A sports carpet manufactured by weaving, knitting, tufting or needle punching fibres of polypropylene, polyolefin or nylon into a backing cloth. When laid in on a flat base, this carpet can be designed to comply with the performance criteria of a range of sports governing bodies.

Synthetic Turf

A sports carpet manufactured by weaving, knitting, tufting or needle punching fibres of polypropylene, polyolefin or nylon into a backing cloth. When laid in on a flat base, this carpet can be designed to comply with the performance criteria of a range of sports governing bodies.

t

Tartan

The trade name for the original polymeric track system installed by the 3M company. The Mexico Olympics in 1968 were the first to be held on a Tartan track.

Tennis

A racket game played between two players, or pairs of players, who hit a ball to and fro' over a net on a rectangular court. Variations include:- Lawn tennis, Real (or Royal) tennis, Short tennis, Table tennis, Paddle tennis, etc.

Tennis court

An area designated for the playing of the sport of tennis and marked out in accordance with the rules of the game.

Third Generation

A generic term applied to synthetic turf carpets. Third generation describes the type of system that incorporates mixed fills, generally of sand and rubber granules. The fibre length is normally in the range 50 to 75mm. This system has been widely accepted for soccer at the highest levels but is less versatile, in a multi-use context, than the second-generation sand-filled carpet systems.

Thixotropic

A property of certain gels which can vary the viscosity of a liquid such as paint.

Top Soil

The soil, found in the top few centimetres of a site, containing vegetative matter and supporting growth.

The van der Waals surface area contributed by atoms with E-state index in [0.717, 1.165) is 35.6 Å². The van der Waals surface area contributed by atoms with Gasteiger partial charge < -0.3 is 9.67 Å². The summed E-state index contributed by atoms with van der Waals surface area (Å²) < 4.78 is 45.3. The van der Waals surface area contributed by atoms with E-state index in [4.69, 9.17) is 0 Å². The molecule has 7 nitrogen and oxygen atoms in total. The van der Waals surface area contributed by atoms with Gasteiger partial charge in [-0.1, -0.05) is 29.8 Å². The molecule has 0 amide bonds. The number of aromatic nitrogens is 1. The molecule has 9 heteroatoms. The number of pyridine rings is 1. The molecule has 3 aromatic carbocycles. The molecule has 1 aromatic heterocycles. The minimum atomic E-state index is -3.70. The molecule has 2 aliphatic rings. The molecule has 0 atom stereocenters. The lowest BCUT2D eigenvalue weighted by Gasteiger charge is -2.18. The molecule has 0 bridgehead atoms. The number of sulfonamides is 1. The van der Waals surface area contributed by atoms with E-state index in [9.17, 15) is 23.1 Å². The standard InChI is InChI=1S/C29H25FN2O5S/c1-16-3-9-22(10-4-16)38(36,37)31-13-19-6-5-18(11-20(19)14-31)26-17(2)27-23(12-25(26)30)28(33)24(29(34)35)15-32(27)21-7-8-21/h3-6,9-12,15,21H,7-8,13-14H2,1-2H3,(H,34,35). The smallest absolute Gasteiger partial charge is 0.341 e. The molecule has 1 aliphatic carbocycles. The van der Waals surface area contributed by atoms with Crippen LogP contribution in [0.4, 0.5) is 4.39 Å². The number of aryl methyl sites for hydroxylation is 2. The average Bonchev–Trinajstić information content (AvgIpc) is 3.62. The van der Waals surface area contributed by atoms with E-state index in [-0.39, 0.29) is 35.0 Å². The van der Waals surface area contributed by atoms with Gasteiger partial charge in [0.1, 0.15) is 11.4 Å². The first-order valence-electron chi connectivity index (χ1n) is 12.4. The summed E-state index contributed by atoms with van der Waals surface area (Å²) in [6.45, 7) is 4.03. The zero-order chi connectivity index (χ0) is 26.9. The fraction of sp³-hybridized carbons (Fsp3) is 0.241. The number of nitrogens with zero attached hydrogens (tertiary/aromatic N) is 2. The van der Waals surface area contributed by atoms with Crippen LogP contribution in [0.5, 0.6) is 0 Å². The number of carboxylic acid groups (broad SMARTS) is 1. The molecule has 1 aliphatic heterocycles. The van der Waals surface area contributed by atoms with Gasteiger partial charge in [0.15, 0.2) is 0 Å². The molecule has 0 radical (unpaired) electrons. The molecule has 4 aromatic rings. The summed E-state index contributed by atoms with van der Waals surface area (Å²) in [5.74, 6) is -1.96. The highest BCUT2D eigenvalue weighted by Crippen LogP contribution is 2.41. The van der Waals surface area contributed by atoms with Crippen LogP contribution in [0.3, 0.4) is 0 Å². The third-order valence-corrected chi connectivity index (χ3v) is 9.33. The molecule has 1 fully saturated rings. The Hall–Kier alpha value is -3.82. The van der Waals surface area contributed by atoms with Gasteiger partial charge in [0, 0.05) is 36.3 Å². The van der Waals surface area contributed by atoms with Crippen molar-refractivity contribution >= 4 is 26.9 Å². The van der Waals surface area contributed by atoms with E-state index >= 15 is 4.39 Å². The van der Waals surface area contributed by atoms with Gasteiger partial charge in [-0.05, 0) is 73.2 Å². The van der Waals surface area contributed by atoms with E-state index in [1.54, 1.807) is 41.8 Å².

Top Soil - Soil Transition Layer

The layer of soil beneath true ‘top-soil’ which still contains occasional grass root or vegetable material; or of a soil mixture that is combined topsoil and subsoil integrated, such that it is not suitable to form an appropriate sub-grade from.

Top-dressing

The addition of fine material to the playing surface of a sports facility such as a shale tennis court, a natural grass pitch or a sand filled pitch. The addition of fine material may be required from time to time to top up the level of surface dressing.

Topography

The natural shape of the landscape, i.e. slopes, mounds, etc

Total Playing Area

The area on a sports facility where the player can move without being out of play, e.g. on a tennis court, all of the area inside the surround fence.

Tufted Carpet

Carpet produced by inserting pile yarn, with needles, into a pre-made primary backing.

u

UKA

The United Kingdom Athletics Association

Unfilled Surface

A playing surface comprising a synthetic yarn not supported or stabilised by the addition of any other material.

USTC & TBA

United States Tennis Court and Track Builders Association

v

Vertidrain

A method of improving the drainage characteristics of soil and natural grass by the formation of vertical drainage holes through compacted topsoil. This is normally done by a tractor mounted system of tines forced into the topsoil layer at regular intervals. The holes so formed may be filled with a coarse sand.

w

Watered Systems

Usually shorter piled, very dense synthetic sports surfaces that require a regular application of water to reduce player friction and slow the speed of the ball down across the surface. Combined with some form of underlay/shock-pad, sometimes integral. The carpets or the pad are typically designed to hold up the water flow at a specific rate.

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3G Pitch

A generic term applied to synthetic turf carpet pitches. 3G is short for Third Generation describes the type of system that incorporates mixed infills, generally of sand and rubber granules. The fibre length is normally in the range 50 to 75mm. This system has been widely accepted for soccer at the highest levels but is less versatile, in a multi-use context, than the second-generation sand-filled carpet systems.